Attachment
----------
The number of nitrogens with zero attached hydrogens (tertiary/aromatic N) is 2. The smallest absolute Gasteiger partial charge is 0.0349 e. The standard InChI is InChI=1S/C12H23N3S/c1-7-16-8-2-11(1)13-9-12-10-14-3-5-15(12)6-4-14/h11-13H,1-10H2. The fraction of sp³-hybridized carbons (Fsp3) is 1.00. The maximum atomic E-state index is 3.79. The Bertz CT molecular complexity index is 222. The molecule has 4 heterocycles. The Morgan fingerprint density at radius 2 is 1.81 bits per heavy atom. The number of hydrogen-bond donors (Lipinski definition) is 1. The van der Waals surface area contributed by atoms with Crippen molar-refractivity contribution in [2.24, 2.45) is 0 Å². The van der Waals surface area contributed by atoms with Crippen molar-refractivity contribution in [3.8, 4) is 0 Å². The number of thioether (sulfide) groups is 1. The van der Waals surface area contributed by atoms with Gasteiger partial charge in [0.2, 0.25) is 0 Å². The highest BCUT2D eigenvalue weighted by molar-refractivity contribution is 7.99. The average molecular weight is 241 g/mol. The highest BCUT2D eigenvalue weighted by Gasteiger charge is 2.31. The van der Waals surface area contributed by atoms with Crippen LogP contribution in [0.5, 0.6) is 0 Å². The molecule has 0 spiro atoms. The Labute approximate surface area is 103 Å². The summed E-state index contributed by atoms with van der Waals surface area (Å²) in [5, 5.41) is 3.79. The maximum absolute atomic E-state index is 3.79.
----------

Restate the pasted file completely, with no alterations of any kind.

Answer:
The number of nitrogens with zero attached hydrogens (tertiary/aromatic N) is 2. The smallest absolute Gasteiger partial charge is 0.0349 e. The standard InChI is InChI=1S/C12H23N3S/c1-7-16-8-2-11(1)13-9-12-10-14-3-5-15(12)6-4-14/h11-13H,1-10H2. The fraction of sp³-hybridized carbons (Fsp3) is 1.00. The maximum atomic E-state index is 3.79. The Bertz CT molecular complexity index is 222. The molecule has 4 heterocycles. The Morgan fingerprint density at radius 2 is 1.81 bits per heavy atom. The number of hydrogen-bond donors (Lipinski definition) is 1. The van der Waals surface area contributed by atoms with Crippen molar-refractivity contribution in [2.24, 2.45) is 0 Å². The van der Waals surface area contributed by atoms with Crippen molar-refractivity contribution in [3.8, 4) is 0 Å². The number of thioether (sulfide) groups is 1. The van der Waals surface area contributed by atoms with Gasteiger partial charge in [0.2, 0.25) is 0 Å². The highest BCUT2D eigenvalue weighted by molar-refractivity contribution is 7.99. The average molecular weight is 241 g/mol. The highest BCUT2D eigenvalue weighted by Gasteiger charge is 2.31. The van der Waals surface area contributed by atoms with Crippen LogP contribution in [0.5, 0.6) is 0 Å². The molecule has 0 spiro atoms. The Labute approximate surface area is 103 Å². The summed E-state index contributed by atoms with van der Waals surface area (Å²) in [5, 5.41) is 3.79. The maximum absolute atomic E-state index is 3.79.